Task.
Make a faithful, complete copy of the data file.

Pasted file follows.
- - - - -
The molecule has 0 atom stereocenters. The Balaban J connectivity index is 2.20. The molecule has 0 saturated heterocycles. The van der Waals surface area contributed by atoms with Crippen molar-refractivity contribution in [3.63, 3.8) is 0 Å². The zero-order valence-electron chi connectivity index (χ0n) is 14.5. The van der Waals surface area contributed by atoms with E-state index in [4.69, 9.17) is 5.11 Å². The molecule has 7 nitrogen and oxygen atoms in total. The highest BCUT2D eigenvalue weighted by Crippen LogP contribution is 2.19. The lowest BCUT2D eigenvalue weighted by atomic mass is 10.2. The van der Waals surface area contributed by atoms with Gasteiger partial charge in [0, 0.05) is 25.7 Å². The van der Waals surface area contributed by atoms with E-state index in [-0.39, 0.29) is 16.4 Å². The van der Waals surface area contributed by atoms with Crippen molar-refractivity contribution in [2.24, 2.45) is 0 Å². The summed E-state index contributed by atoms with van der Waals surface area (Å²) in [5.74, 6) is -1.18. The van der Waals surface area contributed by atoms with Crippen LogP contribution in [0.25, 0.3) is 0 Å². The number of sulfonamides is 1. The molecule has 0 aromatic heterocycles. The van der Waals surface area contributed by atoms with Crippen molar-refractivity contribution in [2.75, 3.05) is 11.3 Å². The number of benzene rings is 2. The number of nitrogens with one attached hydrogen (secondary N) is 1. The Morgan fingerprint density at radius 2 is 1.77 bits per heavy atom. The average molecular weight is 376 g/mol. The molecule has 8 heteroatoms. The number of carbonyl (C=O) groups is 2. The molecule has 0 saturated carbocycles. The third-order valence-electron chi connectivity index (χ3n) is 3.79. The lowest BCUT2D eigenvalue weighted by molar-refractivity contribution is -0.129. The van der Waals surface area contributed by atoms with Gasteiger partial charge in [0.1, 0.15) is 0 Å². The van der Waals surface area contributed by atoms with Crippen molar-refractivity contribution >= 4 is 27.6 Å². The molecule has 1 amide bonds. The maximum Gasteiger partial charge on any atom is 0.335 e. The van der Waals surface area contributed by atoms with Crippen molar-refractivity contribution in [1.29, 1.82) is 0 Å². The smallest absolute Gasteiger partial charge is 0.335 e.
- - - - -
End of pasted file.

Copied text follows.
The molecule has 0 atom stereocenters. The Balaban J connectivity index is 2.20. The molecule has 0 saturated heterocycles. The van der Waals surface area contributed by atoms with Crippen molar-refractivity contribution in [3.63, 3.8) is 0 Å². The zero-order valence-electron chi connectivity index (χ0n) is 14.5. The van der Waals surface area contributed by atoms with E-state index in [4.69, 9.17) is 5.11 Å². The molecule has 7 nitrogen and oxygen atoms in total. The highest BCUT2D eigenvalue weighted by Crippen LogP contribution is 2.19. The lowest BCUT2D eigenvalue weighted by atomic mass is 10.2. The van der Waals surface area contributed by atoms with Gasteiger partial charge in [0, 0.05) is 25.7 Å². The van der Waals surface area contributed by atoms with E-state index in [-0.39, 0.29) is 16.4 Å². The van der Waals surface area contributed by atoms with Crippen molar-refractivity contribution in [2.24, 2.45) is 0 Å². The summed E-state index contributed by atoms with van der Waals surface area (Å²) in [5.74, 6) is -1.18. The van der Waals surface area contributed by atoms with Crippen LogP contribution in [0.25, 0.3) is 0 Å². The number of sulfonamides is 1. The molecule has 0 aromatic heterocycles. The van der Waals surface area contributed by atoms with Crippen molar-refractivity contribution in [2.75, 3.05) is 11.3 Å². The number of benzene rings is 2. The number of nitrogens with one attached hydrogen (secondary N) is 1. The Morgan fingerprint density at radius 2 is 1.77 bits per heavy atom. The average molecular weight is 376 g/mol. The molecule has 8 heteroatoms. The number of carbonyl (C=O) groups is 2. The molecule has 0 saturated carbocycles. The third-order valence-electron chi connectivity index (χ3n) is 3.79. The lowest BCUT2D eigenvalue weighted by molar-refractivity contribution is -0.129. The van der Waals surface area contributed by atoms with Gasteiger partial charge in [0.1, 0.15) is 0 Å². The van der Waals surface area contributed by atoms with Crippen molar-refractivity contribution >= 4 is 27.6 Å². The molecule has 1 amide bonds. The maximum Gasteiger partial charge on any atom is 0.335 e. The van der Waals surface area contributed by atoms with Crippen molar-refractivity contribution in [1.29, 1.82) is 0 Å². The smallest absolute Gasteiger partial charge is 0.335 e.